Bullying in SA – letter to victim and school

Following is my email to the victim of a recent bullying attack, his family and the school. Names of the young man and his school have been removed to protect his privacy, but I have included the body of the letter in order to raise awareness to this despicable problem.

Bullying can be devastating for the victim and their families, and can long weigh on the conscious of the bullies themselves in later life. I have known more than one child that has taken tragic measures in order to escape bullying. Unfortunately there are no easy or immediate solutions for either the school or the family of the victim. I read this child’s story and would like to offer my assistance.

Japanese martial arts
Multiple attackers

Bullies select victims who appear to be easy targets. Children with low self-esteem / self-confidence appear weak. Once children become the victim of bullying, their self-esteem drops further, perpetuating a vicious circle from which it is exceedingly difficult to escape. Removing the child from the environment can be a relief, but is only a temporary fix, as bullying is not limited to any location.

Alternatively children who are in a minority (socio-economic, racial, religious etc) group can find themselves the victim of bullying. The less the bully feels that they have in common with the victim, the easier it is to justify their own conscience. Perceived differences also make it easier for the bully to find allies, who will laugh, encourage, or simply turn a blind eye to the behaviour.

It is important for any victim of bullying, to remember that they are victims of a crime. What is happening to them is not their fault, and the bully’s behaviour is unacceptable. Victims tend to place blame on themselves, leading to further emotional distress. Bullying is NOT the fault of the victim – but they can take steps to minimise the likelihood of being victimised. Once this victim recovers physically from this incident, I would like offer him one year of free martial arts training. I hope that this space of time, we can begin to help him become healthier, happier and safer.

Being able to physically defend oneself against violence is only the last line of defence against bullying, or any form of physical violence. The stages of self-defence as I teach them – in order of importance and application – are:

  1. 1.    Avoidance (hazards, violence);
  2. 2.    Escape;
  3. 3.    Negotiation and escape;
  4. 4.    Defence and escape.

The avoidance stage listed above is the most important phase. When successful in this phase, it is not necessary to use the later stages of self-defence. The avoidance stage includes building self-confidence, identifying dangers, and using humour and body language to mitigate potential threats. I believe that the formula for improving confidence is to facilitate a succession of achievements against ever increasing difficulty.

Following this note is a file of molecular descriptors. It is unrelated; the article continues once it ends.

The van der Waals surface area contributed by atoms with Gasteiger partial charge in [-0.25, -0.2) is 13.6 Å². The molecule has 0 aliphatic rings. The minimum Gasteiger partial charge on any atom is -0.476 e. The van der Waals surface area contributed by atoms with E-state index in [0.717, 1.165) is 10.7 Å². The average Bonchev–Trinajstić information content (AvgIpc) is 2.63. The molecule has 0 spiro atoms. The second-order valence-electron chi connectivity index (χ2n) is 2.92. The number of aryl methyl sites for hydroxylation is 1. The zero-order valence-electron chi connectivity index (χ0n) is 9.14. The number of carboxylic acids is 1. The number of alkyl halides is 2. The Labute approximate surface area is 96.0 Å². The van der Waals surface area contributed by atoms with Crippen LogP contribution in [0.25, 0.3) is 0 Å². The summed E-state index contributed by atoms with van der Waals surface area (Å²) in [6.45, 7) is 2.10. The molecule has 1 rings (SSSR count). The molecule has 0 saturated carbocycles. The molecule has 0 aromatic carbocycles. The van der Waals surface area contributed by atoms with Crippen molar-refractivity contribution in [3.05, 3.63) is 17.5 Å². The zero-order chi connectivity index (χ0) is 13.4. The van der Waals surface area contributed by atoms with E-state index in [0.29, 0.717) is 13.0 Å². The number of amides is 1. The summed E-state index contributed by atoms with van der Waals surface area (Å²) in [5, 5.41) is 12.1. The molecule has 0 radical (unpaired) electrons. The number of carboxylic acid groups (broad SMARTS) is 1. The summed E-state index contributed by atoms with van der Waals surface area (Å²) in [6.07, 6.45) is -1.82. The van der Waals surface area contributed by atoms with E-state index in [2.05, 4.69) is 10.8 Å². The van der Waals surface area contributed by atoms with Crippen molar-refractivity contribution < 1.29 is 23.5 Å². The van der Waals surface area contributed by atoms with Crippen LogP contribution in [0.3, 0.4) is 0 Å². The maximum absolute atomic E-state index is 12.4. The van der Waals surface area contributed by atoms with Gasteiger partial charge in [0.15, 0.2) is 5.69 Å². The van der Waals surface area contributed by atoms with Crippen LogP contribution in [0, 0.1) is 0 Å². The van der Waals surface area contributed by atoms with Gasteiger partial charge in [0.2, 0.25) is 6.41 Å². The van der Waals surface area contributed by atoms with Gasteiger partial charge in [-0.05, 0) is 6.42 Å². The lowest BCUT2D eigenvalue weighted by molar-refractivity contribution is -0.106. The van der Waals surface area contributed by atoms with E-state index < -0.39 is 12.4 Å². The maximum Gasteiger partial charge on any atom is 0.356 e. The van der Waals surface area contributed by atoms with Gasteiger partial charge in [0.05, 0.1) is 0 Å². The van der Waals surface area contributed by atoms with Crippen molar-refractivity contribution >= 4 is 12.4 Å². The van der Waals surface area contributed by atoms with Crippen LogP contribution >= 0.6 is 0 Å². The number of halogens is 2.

Wrestling fun
Kids martial art class

Sobukan provides a safe and fun environment in which students can work hard to achieve goals, and enjoy the resultant confidence and self-esteem. Simultaneously, he will be learning effective self-defence techniques to protect his welfare in the event that he is not able to avoid violence.

I am a father myself. Formerly I spent a couple of years teaching self-defence classes with the Street Smart program at schools around Adelaide. I have recently returned to Adelaide from training and working in Japan and I run a martial arts club called SOBUKAN in Mitcham. I have trained and researched martial arts for 26 years, including 6 years in Japan, and possess a unique skill set in Australia. My current students include children, teenagers, adults, police officers, and instructors from other martial arts schools. I am currently establishing a program to teach students with disabilities, in particular for students in wheelchairs and with visual impairments. I teach both ‘hard’ (fight back) and ‘soft’ (defending without hurting the attacker) defence methodologies.

椅坐諸手押捕
Gentle – but effective – defence

The club motto for SOBUKAN is healthier, happier and safer. I would love for the opportunity to help this young man achieve this in his life. Please feel free to access my website at sobukan.com.au for further information about SOBUKAN, or email me at chris@sobukan.com.au or call me at 0400557071.

I would also like to offer to visit the College at a mutually convenient time and speak to students about self-defence. Self-defence for me is a much broader topic than surviving violent confrontation. Self-defence includes road safety, drug awareness, identifying and managing risk, and of course bullying. My hope is that this talk would raise awareness of the issue for perpetrators, victims and also build a social conscience in the spectator groups.

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One Response to Bullying in SA – letter to victim and school

  1. chrissensei says:

    I was interviewed by Sunday Mail and the resultant article on Martial Arts vs Bullying can be found here:
    http://www.adelaidenow.com.au/bullied-kids-turning-to-martial-arts/story-e6frea6u-1226213190372

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